Amy exploring a section of karst forest in Cape Breton, NS (Photo by NCC)
The Nature Conservancy of Canada (NCC) has been working in Cape Breton since 1971, when Sight Point in the Mabou Highlands became NCC’s first protected area in Atlantic Canada. More recently, in the fall of 2017, NCC announced the protection of 676 acres (274 hectares) of extraordinary habitat in central Cape Breton.
Located in three conservation areas at Marble Mountain, West Lake Ainslie and Ottawa Brook, the properties include diverse Acadian forest, a wetland supporting a provinciallysignificant group of rare plants, and dramatic karst (gypsum-based) landscapes featuring white cliffs, sinkholes and caves. These conservation areas are the first in the Nature Conservancy of Canada’s plan to protect unique habitats and ecosystems in central Cape Breton, in particular the gypsum ecosystems, which are some of the best remaining intact examples in North America of this rare type of habitat.
NCC has acquired these properties strategically to provide wildlife corridors and habitat connectivity to nearby existing provincially protected sites, such as North Mountain Wilderness Area, Cain’s Mountain Wilderness Area and the Black River Bog Nature Reserve. By providing habitat connectivity NCC is helping to maintain biological diversity and reduce the loss of plant and animal species. Three species of birds listed under the federal Species at Risk Act — rusty blackbird, Canada warbler and olive-sided flycatcher — have been identified on these new properties.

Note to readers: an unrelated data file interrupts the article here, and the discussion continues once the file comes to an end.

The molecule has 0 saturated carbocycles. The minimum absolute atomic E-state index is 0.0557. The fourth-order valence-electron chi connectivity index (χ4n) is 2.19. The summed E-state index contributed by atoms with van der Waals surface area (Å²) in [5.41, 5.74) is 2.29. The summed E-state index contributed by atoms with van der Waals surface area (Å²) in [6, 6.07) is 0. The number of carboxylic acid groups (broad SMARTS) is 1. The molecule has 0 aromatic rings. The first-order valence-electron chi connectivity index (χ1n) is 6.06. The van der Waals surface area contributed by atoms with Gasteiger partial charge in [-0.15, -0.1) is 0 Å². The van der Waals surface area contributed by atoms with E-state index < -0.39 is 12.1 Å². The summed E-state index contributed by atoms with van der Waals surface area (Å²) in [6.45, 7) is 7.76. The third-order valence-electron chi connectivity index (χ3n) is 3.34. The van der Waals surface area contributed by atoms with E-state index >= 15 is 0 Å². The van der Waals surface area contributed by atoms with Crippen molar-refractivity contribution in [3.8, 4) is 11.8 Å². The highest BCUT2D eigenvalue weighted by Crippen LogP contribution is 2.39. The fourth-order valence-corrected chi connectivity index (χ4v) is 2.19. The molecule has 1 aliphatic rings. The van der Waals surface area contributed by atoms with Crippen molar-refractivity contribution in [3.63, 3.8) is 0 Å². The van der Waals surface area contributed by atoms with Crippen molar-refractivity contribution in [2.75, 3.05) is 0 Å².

These Cape Breton conservation projects were supported through funding from the Government of Canada’s Natural Areas Conservation Program and Ecogift Program. In addition, The Nova Scotia Crown Share Land Legacy Trust, US Fish and Wildlife Service and many private donors also contributed to the success of these projects.